where you stood behind a man who shrieked about the price of wonton soup,
left and returned with a can of gasoline, splashed it on the floor and pulled a box
of kitchen matches from his pocket. Will you wait till I pick up my egg roll and pork
fried rice? you said, with a high school teacher’s exasperated authority, so he did.
You could talk an arsonist into postponing his inferno till you left with lunch,
but you couldn’t raise the dead in the ER at Greenpoint Hospital, even in your suit
and tie. You couldn’t convince the girl called Sugar to rise from the gurney after
the gunshot drained the blood from her body. You couldn’t persuade the doctor who
peeled his gloves and shook his head to bring her back to life, telling him do it again,
an arsonist in medical scrubs trying to strike a wet match. You couldn’t jumpstart
the calliope in her heart so the carousel of horses would rise and fall and rise again.
Whenever you saw the gutted church, you would see the sheets of the gurney
dipped in red, all the gurneys rolling into the ER with a sacrifice of adolescents.
We walked to the luncheonette on Havemeyer Street. A red awning announced
Morir Soñando. To Die Dreaming, you said, from the DR, my father’s island.
The boy at the counter who spoke no English, brown as my father, called Martín
like me, grinned the way you grinned at El Puente, once Saint Mary of the Angels.
He squeezed the oranges into a drizzle of juice with evaporated milk, cane sugar
and ice, shook the elixir and poured it till the froth spilled over the lip of the glass.
Foam freckled my snout as I raised my hand for another. Intoxicated by morir
soñando number three and the prophet gently rocking at my table, I had a vision:
ESL classes healing the jaws wired shut by English, clinics full of adolescents
studying the secrets of the body unspeakable in the kitchen or the confessional,
karate students landing bare feet on the mat with a thump and grunt in unison,
bomba dancers twirling to a song in praise of Yoruba gods abolished by the priests,
the words of Puerto Rican rebels painted on the walls by brushes dipped in every
color, pressed in the pages of notebooks by a generation condemned to amnesia.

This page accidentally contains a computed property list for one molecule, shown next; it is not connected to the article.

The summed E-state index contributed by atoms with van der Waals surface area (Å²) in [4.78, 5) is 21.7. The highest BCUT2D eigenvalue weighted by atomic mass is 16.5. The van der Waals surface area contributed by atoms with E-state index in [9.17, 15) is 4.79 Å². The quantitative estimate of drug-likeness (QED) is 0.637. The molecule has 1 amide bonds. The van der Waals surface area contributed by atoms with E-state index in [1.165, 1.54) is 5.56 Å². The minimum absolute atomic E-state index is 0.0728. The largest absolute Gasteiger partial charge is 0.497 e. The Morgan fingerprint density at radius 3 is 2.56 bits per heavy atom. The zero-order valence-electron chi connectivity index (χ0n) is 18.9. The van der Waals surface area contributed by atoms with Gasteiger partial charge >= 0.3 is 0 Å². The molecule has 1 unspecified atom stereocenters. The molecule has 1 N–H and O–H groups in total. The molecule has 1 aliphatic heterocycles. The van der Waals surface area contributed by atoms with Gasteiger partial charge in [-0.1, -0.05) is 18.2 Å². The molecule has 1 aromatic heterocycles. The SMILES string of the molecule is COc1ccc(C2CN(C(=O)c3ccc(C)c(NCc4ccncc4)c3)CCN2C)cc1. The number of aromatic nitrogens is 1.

Morir soñando: Luis, I know you died dreaming of South 4th Street, the banners
that said no to the toxic waste plant down the block or the Navy bombarding
an island of fishermen for target practice thousands of miles away. Morir soñando:
I know you died dreaming of vejigantes, carnival máscaras bristling with horns
that dangled with the angels at El Puente. Morir soñando: I know you died dreaming
of the next El Puente. Morir soñando: I know you died dreaming of the hammer’s claw,
the drill whining to the screw, the dust like snow in a globe, then the shy genius
raising her hand in the back of the room. Morir soñando: I know you died dreaming
of the poets who stank of weed in the parking lot, then stood before the mike
you electrified for them and rubbed their eyes when the faces in their poems
crowded there, waiting for the first word, so we could all die dreaming, morir
soñando, intoxicated by the elixir of the tongue, oh rocking prophet at my table.
JUAN GONZÁLEZ: Martín Espada, award-winning poet and professor of English at the University Massachusetts Amherst. Tell us in your own words your — how you came to know Luis Garden. I know he was not only your friend but was a friend of your father, the late Frank Espada, the great photographer.
AMY GOODMAN: And, Juan, a dear friend of yours, as well.
JUAN GONZÁLEZ: Yes.
MARTÍN ESPADA: Yes. My father, Frank Espada, was indeed not only a documentary photographer and the creator of the Puerto Rican Diaspora Documentary Project, he was a community activist. He was the founder of something called East New York Action, on Blake Avenue in East New York. He worked for the Lindsay administration for a while.
And Luis was a political protégé of my father. We lived in the Linden projects in East New York. And I woke up one morning — and I must have been 7 or 8 years old, so this is, say, 1965 — and I found Luis sprawled on the couch asleep. I woke him up. And to keep me quiet so I didn’t wake up the rest of the household, he had me bring him a book. It was Macbeth. Apparently, he played Macbeth at school. He opened it up, he read these passages, and I was enthralled. He then asked me to memorize the same passage that he read. And then he was astonished when, a few weeks later, he came back, and it turned out that I indeed had memorized it.
He was a personal inspiration for me over the years. When I was 20 years old, he handed me an anthology called Latin American Revolutionary Poetry, edited by Roberto Márquez. And he said, “You will be a poet.” And here I am.